• ROTATIONAL ATHERECTOMY AND PLATELETS Activation of Platelets by Rotablation Is Speed-Dependent Transmission electron micrography: • Platelet-rich plasma through chamber with rota burr held stationary (0 rpm) and stirred in an aggregometer for 5 minutes: Intact platelet membrane, intracellular granules, and clear background. • Platelet-rich plasma was subjected to rotablation at 180,000 rpm and stirred in an aggregometer for 5 minutes: Ruptured platelet membranes, depletion of intracellular organelles (“ghost platelets”), From Williams MS. Circulation. 1998;98:742-748. and cloudy background.
  • Rotational Atherectomy and Platelets Initial Aggregation Slope (units/min) Effect of Rotablation on Platelet Aggregation Rotablation Speed (rpm x 10-3) From Williams MS, et al. Circulation. 1998;98:742-748.
  • Porcine blood exposed to a rotating burr resulted in: Platelet aggregation and red blood cell crenation. From Reisman M, et al. Cathet Cardiovasc Diagn. 1998;45:208-214.
  • STRATAS Trial (500 PTS RANDOMIZED TRIAL) Technique Matters: Incidence of Slow-Flow • Predictors of CK-MB release: – deceleration > 5000 rpm > 5 sec P = .008 % • Predictors of restenosis: – deceleration > 5000 rpm – LAD location – Multiburr strategy Aggressiv e strategy Routine strategy (n = 249) BA: > 0.9 (n = 248) BA: < 0.8 Whitlow PL, et al. Am J Cardiol. 2001;87:699-705. Current optimal Burr-toArtery Ratio (BA): 0.3-0.5
  • Rotational Atherectomy: Complications Slow-flow Settings: • • • • • Long calcified lesions Total occlusion and right coronary artery Poor LV function and hemodynamic instability Thrombotic lesions (also post-MI) ? on -blockers Technical modifications: • • • • • Small initial burr size and small upsizing Short ablation runs and avoid RPM drops ?Slow-speed Avoid hypotension and bradycardia Rota flush & GP IIb/IIIa inhibitors Treatment: verapamil, nitro, adenosine, nitroprusside, IABP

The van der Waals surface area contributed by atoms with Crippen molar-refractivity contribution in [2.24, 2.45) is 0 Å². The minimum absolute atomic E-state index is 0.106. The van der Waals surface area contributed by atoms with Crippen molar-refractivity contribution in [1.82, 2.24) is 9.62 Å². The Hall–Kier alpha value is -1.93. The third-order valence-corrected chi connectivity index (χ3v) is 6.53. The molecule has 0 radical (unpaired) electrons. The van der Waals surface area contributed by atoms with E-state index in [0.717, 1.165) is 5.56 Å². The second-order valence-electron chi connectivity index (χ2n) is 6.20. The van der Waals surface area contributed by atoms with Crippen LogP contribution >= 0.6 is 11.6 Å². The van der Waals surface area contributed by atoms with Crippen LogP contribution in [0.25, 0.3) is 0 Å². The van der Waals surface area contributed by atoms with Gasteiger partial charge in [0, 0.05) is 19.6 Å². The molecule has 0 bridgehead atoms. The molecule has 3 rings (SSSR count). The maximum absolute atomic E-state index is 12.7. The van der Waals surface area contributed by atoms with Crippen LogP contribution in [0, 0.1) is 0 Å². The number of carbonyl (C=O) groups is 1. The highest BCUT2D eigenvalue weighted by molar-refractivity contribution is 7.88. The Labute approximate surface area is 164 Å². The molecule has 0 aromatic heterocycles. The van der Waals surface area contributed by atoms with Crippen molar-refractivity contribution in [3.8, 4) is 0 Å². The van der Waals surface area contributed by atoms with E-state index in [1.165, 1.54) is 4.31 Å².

• MECHANISM OF NO/SLOW-FLOW • • • • • • • • • • Atheromatous debris embolism Platelet and microthrombi Platelet activation, aggregation, lysis (by rota burr) Microcirculatory (vasculature) spasm Heightened microvasculature reactivity / tone Microcavitation Impaired local synthesis of EDRF Neuro-humoral reflex Lower epicardial vessel pressure and higher LVEDP Extreme cases: free radical injury, local edema, microvascular plugging, no-reflow
  • Rotational Atherectomy: Complications Perforation Settings: • • • • Lesion in a bend > 90 Calcified lesion Large burr-to-artery ratio Total occlusion Technical modifications: • • • • • Smaller initial burr size (start with 1.25 mm burr) Bending the wire technique Rota extra support wire ?Predilatation with a smaller balloon Avoid abciximab before rotablation
  • Rotational Atherectomy Mount Sinai Hospital Experience (6%-9% of PCI) % Complications ---DES--- short burr runs, rota-flush, abciximab, stent, experience slow speed (140-150,000 rpm) rotational atherectomy, BA: 0.4-0.5
  • Rota+BMS vs Rota+DES Procedural and Clinical Results Rota + BMS (n = 284) Rota + DES (n = 130) P = NS P = NS P < .01 P = .62 P = .09 % % P = NS Procedural Success Clinical Success CK-MB >3x 30-day Stent TVR MACE Thrombosis MACE = major adverse cardiac events; TVR = target vessel revascularization Data presented by Sharma S, et al. American College of Cardiology Scientific Sessions, Chicago, Ill, 2008
  • ROTATAXUS STUDY DENOVO CALCIFIED LESION EITHER OSTIAL,BIFURCATION OR LONG 240 PATIENTS ANGIOGRAPHIC FOLLOW UP FOR 9 MONTHS
  • THANK YOU